European polecats have made a strong comeback in Britain, according to the Vincent Wildlife Trust. A recent nationwide survey revealed the animals are spreading into areas where they have not been seen for the last 100 years.  

European polecats (Mustela putorius), a mammal in the weasel family with distinctive white facial markings that resemble a robber's mask, are native across the continent. In Britain, however, they were brought to the brink of extinction, as they are considered a nuisance because of their appetite for chickens and small game birds.  

"They had a really tough time from humans," Lizze Croose, a conservation officer for the trust and lead researcher of the survey, told BBC. "They were really hated - probably one of our most hated mammal species. And that resulted in them having a very extensive decline."

But recent studies suggest the little critter is mounting a strong recovery.

"It's brilliant, it's a real conservation success story," Croose added in the article. "This is something we really need to celebrate, the recovery of a native carnivore that we once almost lost completely."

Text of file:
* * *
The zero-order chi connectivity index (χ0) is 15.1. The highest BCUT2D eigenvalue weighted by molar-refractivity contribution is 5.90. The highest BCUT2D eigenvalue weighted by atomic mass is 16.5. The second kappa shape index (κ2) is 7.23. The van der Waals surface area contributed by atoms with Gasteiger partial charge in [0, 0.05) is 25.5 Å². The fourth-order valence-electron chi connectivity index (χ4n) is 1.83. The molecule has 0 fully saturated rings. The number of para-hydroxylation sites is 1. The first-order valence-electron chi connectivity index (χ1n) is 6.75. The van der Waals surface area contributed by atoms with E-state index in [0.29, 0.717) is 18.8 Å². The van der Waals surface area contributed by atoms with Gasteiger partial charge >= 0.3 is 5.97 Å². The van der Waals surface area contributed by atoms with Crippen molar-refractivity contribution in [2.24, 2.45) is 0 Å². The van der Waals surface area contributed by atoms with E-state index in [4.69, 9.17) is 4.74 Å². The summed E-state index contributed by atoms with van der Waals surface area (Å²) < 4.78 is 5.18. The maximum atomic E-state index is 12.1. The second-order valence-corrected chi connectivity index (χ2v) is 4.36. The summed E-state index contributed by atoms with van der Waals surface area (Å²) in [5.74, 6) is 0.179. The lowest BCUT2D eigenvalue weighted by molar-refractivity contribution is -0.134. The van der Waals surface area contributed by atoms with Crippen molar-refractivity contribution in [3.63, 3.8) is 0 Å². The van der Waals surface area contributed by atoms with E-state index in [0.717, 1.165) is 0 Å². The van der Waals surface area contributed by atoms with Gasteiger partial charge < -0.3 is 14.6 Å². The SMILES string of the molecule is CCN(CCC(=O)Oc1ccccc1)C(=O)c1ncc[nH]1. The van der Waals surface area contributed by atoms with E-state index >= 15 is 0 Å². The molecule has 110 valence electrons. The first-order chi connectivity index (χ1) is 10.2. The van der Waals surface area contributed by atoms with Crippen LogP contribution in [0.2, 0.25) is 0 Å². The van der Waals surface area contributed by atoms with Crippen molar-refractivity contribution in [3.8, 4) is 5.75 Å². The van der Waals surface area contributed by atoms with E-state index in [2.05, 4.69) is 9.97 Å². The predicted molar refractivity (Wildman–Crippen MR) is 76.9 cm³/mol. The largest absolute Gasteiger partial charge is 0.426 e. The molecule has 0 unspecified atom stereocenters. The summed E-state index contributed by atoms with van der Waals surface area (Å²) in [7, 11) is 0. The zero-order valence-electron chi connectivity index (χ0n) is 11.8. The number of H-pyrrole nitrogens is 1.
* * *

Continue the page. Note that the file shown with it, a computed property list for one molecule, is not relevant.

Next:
After thousands of polecats were killed, the last survivors retreated to Wales and remote parts of Scotland. Since then, however, individuals have moved east into Suffolk and Norfolk, and north into South Yorkshire. A population introduced into Cumbria in the 1980s is also thriving, researchers added.

"Polecats are turning up in areas where they haven't been seen for over 100 years, so they have re-colonized really extensive parts of England," Croose told BBC. "The main reason for their comeback is that they are not being persecuted so much now. Polecats are legally protected, so that has resulted in a real reduction in trapping and killing, so polecats have been able to recover and spread across the country once more."

Although, they are not out of the woods just yet: The recent survey suggests polecats are mating with their domestic cousins,ferrets, and many animals there are now hybrids. Furthermore, an increasing amount of polecats are dying after eating poisoned rats or stumbling onto busy streets.  

Nonetheless, conservations are hopeful that populations will continue to grow and recover in Britain. 

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